Persons with dementia or Alzheimer's or their family members can receive free consultations regarding which medical alert devices and services are most appropriate for their needs. Start here.
Medical alert devices, more formally called Personal Emergency Response Services (PERS), are quite commonly used among elderly, frail persons. However, usage of medical alert services is significantly less common among persons with Alzheimer’s or other forms of dementia. Why is this? The most logical explanation is that persons with Alzheimer’s and other forms of dementia are memory and cognitively impaired. Therefore, their families feel that the person with dementia will a) forget to use the emergency call button when a trauma occurs or b) mistakenly call for an emergency response when the need does not exist. However, newer medical alert devices are designed to accommodate for both of these scenarios and have other features intended to assist persons with memory challenges. Unfortunately, not all medical alert devices are created equal and some services are not well designed for persons with dementia. Fortunately, those devices which are intended specifically for dementia are not significantly more expensive than those which are not.
What to Look for in Medical Alert Service for a Loved One with Dementia?
-Automated Fall Detection
Fall detection is common in most, but not all, medical alert devices. However, given that persons with Alzheimer’s / dementia are prone to falls, even more so than other elderly persons in the same age groups, fall detection is a must-have. In short, internal sensors detect when a fall has occurred using accelerometers. Better devices take into consideration movement, or lack thereof, after the fall as a gauge of the severity of the fall.
Building on the fall detection functionality, a medical alert device for persons with dementia must default to the activated state. In other words, if a fall is detected and the emergency call button is NOT pushed, the service should assume that an injury has occurred or that a fall has occurred and the individual with dementia may not have had the presence of mind to utilize the device. Therefore, the service should pro-actively attempt to contact the device wearer or their emergency contacts.
-Non-Emergency Response / Sequential Contacts
As a person with dementia may not have the presence of mind to use the device when necessary and conversely, because they might activate the emergency button when there is no emergency, the medical alert service needs to have non-emergency contacts whom they will reach out to prior to alerting first responders. To be clear, the medical alert call center should first attempt to call a family member or loved one in the proximity to validate that there is indeed an emergency. Should the first call recipient not answer, a second emergency contact should be called, again, prior to alerting first responders. Phrased another way, the medical alert service provider must allow for a series of contacts to be called in sequential order to confirm the need for emergency responders.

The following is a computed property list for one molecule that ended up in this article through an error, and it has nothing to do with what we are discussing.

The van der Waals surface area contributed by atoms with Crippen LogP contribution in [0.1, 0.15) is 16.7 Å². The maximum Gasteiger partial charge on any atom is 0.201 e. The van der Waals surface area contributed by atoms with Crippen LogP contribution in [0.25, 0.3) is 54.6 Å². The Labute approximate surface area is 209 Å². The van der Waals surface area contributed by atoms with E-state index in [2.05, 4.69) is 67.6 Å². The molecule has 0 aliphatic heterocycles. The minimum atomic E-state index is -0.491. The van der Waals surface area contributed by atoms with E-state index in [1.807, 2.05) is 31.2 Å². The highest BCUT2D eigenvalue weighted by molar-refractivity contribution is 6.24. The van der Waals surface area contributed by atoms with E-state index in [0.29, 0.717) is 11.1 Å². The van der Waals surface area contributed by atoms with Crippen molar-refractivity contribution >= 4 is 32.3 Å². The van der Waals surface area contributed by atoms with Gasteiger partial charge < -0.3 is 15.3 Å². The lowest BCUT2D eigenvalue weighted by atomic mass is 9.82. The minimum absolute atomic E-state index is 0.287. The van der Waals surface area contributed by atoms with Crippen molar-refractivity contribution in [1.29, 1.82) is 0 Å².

-GPS Tracking & Wander Alerts
As many persons with dementia are prone to wandering, the medical alert device needs to be wearable and have GPS tracking enabled to allow family members to locate their loved one should they wander from their home. It should also have the equivalent of an ID bracelet, something to let good Samaritans know the identity and the medical condition of the individual should they encounter them out and about without supervision.
-Ability to Set Home Areas
The aforementioned GPS tracking is of much greater value, if the family is able to select certain “home areas”. Home areas are defined locations in which the person with dementia is deemed not to be wandering. For example, movement in and around one’s home should not trigger a “wander alert” and a family may want to include a second home area such as the home of an adult child whom the person with dementia often visits. Furthermore, a loved one should be able to turn off the GPS tracking by using a special code, if for example, they are picking the person with the device up and taking them out to lunch.
-Cellular Network Coverage
Many medical alert devices are designed to work with a home phone line or a local WIFI network. Since, persons with Alzheimer’s are prone to wandering and will likely wander outside the home range of the medical alert device, it should be designed to use a cellular phone network instead or in addition to a home phone or home WIFI network.
Source: American Eldercare Research
Description: This webpage discusses the features, costs, and payment options for medical alert devices as well as insurance coverage policies such as Medicare and Medicaid.